The Maa Trust Visits MEP
On April 24 Mara Elephant Project was pleased to host 11 scholarship students from The Maa Trust to tour MEP HQ and learn about conservation from MEP rangers.
The Maa Trust children at MEP HQ with Wilson & Ekru.
The Maa Trust’s is an organization working towards a harmonious balance between conservation and sustainable human development in the Maasai Mara. They have a wide range of projects that increase the benefits to Maasai landowners of having wildlife on their land. These include schools, honey production, conservation education, beadwork, water and sanitation, health clinics and bursary programs.
Currently, The Maa Trust is facilitating full sponsored bursaries for 11 children in primary school, all of whom come from underprivileged backgrounds. These children don’t have a safe home to return to while on a school break so along with the Great Plains Foundation, The Maa Trust coordinates educational trips for the children to take while on Easter break to learn about conservation.
Coming to tour MEP HQ was the perfect opportunity to show these children MEP rangers are considered pillars in the community and that jobs in conservation are regarded with great esteem and should be considered for their future. Dr. Crystal Courtney, CEO of The Maa Trust, said activities like these help these children see outside traditional jobs like a doctor or a lawyer.
Wilson and Ekru talking about collaring and monitoring elephants.
MEP Senior Warden Ekru and Tracking Manager Wilson both gave presentations to the children, showed them our tracking system for elephants as well as War of Space, a short film featuring MEP. The kids enjoyed lunch at the ranger mess hall and then were treated to a game drive where they were able to see MEP’s collared bull elephant Kegol.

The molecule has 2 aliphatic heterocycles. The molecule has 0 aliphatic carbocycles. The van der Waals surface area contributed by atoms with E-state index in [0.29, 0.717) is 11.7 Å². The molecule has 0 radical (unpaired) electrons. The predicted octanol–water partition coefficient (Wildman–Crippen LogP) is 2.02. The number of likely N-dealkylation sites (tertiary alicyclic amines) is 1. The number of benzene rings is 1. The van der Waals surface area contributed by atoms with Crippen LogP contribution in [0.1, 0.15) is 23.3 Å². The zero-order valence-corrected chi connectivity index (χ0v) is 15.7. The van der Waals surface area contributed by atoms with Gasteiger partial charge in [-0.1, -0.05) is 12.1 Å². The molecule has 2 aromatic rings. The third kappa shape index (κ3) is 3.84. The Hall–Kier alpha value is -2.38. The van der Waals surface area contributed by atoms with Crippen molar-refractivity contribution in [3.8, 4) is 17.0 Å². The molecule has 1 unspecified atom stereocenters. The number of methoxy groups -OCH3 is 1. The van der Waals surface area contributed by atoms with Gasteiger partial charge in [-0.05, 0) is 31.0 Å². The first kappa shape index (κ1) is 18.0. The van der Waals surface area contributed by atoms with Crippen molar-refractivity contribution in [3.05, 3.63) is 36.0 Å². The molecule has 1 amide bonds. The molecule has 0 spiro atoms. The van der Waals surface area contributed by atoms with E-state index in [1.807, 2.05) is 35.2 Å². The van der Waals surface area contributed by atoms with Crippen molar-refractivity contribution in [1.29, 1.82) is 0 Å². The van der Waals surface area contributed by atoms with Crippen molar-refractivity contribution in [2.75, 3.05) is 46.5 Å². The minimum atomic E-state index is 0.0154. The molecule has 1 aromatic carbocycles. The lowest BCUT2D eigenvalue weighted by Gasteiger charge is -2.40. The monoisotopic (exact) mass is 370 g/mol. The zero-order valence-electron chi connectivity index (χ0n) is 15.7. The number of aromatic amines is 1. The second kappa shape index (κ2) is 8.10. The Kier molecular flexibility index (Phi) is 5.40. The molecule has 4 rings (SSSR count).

The children watching War of Space.
MEP CEO Marc Goss, who spoke of the importance of the Karen Blixen Camp Ree Park Safari helicopter to MEP operations, also treated the kids to a tour of the helicopter and demonstrated a flight. He encouraged the children to think about being pilots and was a great example, along with the rangers, of how jobs in conservation are worth pursuing.
MEP CEO Marc Goss with the children in front of the helicopter.
MEP believes that children are the future custodians of our ecosystem and experiences like the one these children from The Maa Trust got at MEP, will help usher them into important roles in sustaining the future of Kenya’s wildlife.